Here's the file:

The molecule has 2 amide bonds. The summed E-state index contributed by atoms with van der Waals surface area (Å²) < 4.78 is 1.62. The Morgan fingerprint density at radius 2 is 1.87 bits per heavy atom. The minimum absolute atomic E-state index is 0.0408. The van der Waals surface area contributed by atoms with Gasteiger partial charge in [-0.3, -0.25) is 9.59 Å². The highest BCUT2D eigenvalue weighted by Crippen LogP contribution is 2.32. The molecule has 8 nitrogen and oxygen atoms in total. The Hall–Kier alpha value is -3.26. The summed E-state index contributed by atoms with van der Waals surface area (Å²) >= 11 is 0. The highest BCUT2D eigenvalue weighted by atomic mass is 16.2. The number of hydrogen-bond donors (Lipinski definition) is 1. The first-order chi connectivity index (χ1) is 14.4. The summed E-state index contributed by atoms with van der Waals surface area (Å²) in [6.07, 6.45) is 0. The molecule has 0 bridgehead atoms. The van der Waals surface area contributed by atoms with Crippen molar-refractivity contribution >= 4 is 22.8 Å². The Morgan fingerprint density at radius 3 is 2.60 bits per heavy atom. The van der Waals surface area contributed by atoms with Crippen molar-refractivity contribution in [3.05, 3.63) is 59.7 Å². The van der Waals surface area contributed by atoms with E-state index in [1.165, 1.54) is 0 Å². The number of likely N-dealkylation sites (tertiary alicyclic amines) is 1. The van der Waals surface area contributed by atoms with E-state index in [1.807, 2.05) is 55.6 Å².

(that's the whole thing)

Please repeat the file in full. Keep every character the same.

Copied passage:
The molecule has 2 amide bonds. The summed E-state index contributed by atoms with van der Waals surface area (Å²) < 4.78 is 1.62. The Morgan fingerprint density at radius 2 is 1.87 bits per heavy atom. The minimum absolute atomic E-state index is 0.0408. The van der Waals surface area contributed by atoms with Gasteiger partial charge in [-0.3, -0.25) is 9.59 Å². The highest BCUT2D eigenvalue weighted by Crippen LogP contribution is 2.32. The molecule has 8 nitrogen and oxygen atoms in total. The Hall–Kier alpha value is -3.26. The summed E-state index contributed by atoms with van der Waals surface area (Å²) >= 11 is 0. The highest BCUT2D eigenvalue weighted by atomic mass is 16.2. The number of hydrogen-bond donors (Lipinski definition) is 1. The first-order chi connectivity index (χ1) is 14.4. The summed E-state index contributed by atoms with van der Waals surface area (Å²) in [6.07, 6.45) is 0. The molecule has 0 bridgehead atoms. The van der Waals surface area contributed by atoms with Crippen molar-refractivity contribution >= 4 is 22.8 Å². The Morgan fingerprint density at radius 3 is 2.60 bits per heavy atom. The van der Waals surface area contributed by atoms with Crippen molar-refractivity contribution in [3.05, 3.63) is 59.7 Å². The van der Waals surface area contributed by atoms with E-state index in [1.165, 1.54) is 0 Å². The number of likely N-dealkylation sites (tertiary alicyclic amines) is 1. The van der Waals surface area contributed by atoms with E-state index in [1.807, 2.05) is 55.6 Å².